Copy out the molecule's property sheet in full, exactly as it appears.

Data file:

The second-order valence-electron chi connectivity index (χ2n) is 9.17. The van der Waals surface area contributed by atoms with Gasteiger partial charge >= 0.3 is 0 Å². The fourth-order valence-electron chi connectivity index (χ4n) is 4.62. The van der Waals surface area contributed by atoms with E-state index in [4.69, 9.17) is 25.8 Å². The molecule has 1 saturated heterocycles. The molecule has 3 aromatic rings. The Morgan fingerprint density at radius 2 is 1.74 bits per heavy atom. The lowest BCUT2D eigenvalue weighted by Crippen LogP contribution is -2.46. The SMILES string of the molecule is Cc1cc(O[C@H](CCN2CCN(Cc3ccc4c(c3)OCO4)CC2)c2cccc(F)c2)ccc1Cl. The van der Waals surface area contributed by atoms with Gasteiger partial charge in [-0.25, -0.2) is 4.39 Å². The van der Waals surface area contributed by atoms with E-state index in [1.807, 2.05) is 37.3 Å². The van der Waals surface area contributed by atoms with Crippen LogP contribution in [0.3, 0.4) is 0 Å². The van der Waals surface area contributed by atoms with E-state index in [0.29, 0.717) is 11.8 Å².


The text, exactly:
The second-order valence-electron chi connectivity index (χ2n) is 9.17. The van der Waals surface area contributed by atoms with Gasteiger partial charge >= 0.3 is 0 Å². The fourth-order valence-electron chi connectivity index (χ4n) is 4.62. The van der Waals surface area contributed by atoms with E-state index in [4.69, 9.17) is 25.8 Å². The molecule has 1 saturated heterocycles. The molecule has 3 aromatic rings. The Morgan fingerprint density at radius 2 is 1.74 bits per heavy atom. The lowest BCUT2D eigenvalue weighted by Crippen LogP contribution is -2.46. The SMILES string of the molecule is Cc1cc(O[C@H](CCN2CCN(Cc3ccc4c(c3)OCO4)CC2)c2cccc(F)c2)ccc1Cl. The van der Waals surface area contributed by atoms with Gasteiger partial charge in [-0.25, -0.2) is 4.39 Å². The van der Waals surface area contributed by atoms with E-state index in [1.807, 2.05) is 37.3 Å². The van der Waals surface area contributed by atoms with Crippen LogP contribution in [0.3, 0.4) is 0 Å². The van der Waals surface area contributed by atoms with E-state index in [0.29, 0.717) is 11.8 Å².